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Because I can’t come up with a good title, but also because this book (what little of it I’ve read, but ascertaining from what I’ve read of it) is sort of everything I’m coming to love about philosophy i.e. goofy mental wanking combined with methodological rigour to create something genuinely insightful. What’s interesting is that I find most of the conclusions he reaches, like “action is action under a description” to be those conclusions that seem painfully obvious in hindsight but is hard to come to. The way Hacking approaches his questions is actually kind of a joy to behold.

Also, I don’t rely buy Jung, but the things I’ve ended up studying in Arts One seem to be eerily synchronous with the things I’ve been thinking about. His exploration of the assumption that “memory is the key to the soul” (p. 20), and how we understand ourselves by the causal descriptions we apply to our past are pretty much the theme of a play I’ve been writing (which also makes me a little apprehensive to finish it because I’m always terrified of over-intellectualizing my creative writing).

An idea that raises dizzying, and honestly a little disturbing, possibilities is that of ‘semantic contagion’. That possibilities and causalities present themselves as we describe them is something that I feel most people intuitively grasp, but when it’s implications are laid out like that the far-reaching effects of it is stunning.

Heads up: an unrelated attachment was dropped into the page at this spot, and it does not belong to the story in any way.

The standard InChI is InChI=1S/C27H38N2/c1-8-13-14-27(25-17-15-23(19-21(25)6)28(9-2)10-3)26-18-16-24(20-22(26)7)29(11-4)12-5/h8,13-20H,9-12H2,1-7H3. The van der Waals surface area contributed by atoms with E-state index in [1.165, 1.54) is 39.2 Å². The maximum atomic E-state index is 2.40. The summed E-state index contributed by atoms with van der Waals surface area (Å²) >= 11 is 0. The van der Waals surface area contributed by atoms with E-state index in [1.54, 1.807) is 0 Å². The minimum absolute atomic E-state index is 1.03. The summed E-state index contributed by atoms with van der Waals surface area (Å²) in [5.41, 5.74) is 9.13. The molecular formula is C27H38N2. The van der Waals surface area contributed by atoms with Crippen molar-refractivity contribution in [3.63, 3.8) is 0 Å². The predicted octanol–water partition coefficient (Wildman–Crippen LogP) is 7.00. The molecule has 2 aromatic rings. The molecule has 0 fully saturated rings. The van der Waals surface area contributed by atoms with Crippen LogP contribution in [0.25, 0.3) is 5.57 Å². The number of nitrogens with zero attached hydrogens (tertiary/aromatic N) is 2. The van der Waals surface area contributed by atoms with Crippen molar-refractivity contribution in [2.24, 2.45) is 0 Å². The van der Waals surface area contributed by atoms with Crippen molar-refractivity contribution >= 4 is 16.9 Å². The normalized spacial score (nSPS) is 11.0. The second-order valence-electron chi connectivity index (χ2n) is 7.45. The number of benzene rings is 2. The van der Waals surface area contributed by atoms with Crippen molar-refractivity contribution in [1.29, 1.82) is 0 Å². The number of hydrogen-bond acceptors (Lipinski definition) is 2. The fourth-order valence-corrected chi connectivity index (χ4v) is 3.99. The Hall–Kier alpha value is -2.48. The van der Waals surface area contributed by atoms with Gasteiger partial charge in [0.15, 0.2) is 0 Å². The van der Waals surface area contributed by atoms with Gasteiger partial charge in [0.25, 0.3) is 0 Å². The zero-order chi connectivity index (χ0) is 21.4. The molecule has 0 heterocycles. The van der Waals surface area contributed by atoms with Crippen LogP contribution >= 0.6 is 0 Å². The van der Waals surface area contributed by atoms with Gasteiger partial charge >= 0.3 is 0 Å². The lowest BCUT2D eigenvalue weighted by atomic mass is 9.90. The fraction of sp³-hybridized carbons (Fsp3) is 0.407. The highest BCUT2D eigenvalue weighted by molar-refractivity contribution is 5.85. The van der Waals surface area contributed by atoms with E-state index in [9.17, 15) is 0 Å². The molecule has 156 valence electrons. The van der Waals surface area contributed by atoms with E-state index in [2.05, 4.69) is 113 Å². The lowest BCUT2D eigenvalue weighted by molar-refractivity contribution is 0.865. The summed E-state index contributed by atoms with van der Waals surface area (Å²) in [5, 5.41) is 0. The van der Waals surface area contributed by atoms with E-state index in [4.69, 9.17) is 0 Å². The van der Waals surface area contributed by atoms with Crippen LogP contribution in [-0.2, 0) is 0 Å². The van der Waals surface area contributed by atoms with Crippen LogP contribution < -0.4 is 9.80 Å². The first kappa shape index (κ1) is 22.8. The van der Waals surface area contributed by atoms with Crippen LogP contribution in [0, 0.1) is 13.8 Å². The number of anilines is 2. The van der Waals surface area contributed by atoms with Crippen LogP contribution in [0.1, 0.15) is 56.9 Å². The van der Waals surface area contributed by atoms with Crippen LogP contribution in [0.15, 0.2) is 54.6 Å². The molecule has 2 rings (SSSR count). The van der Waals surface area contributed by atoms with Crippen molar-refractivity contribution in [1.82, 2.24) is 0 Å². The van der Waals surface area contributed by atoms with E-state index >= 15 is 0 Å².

To just add one closing remark: I love the ambition of this book. The questions it tackles have implications beyond its field (philosophy of science) and the fact that it makes those really big mental wanky questions (what are our memories? why are our memories? how do I understand who I am?) into something coherent is something that amazes me.

One Comment

  1. ” goofy mental wanking combined with methodological rigour to create something genuinely insightful.” hahahahah. Nice. I feel you on that. It’s interesting though because he does seem to jump around a lot in terms of disciplines. Not only are the implications “beyond its field,” his discussion of statistical analysis, history of science and psych mean that it kind of falls outside of philosophy as a work. Although it’s organized rigorously, and he’s definitely not meandering, I can’t really tell if he has a rigorous methodology or not.

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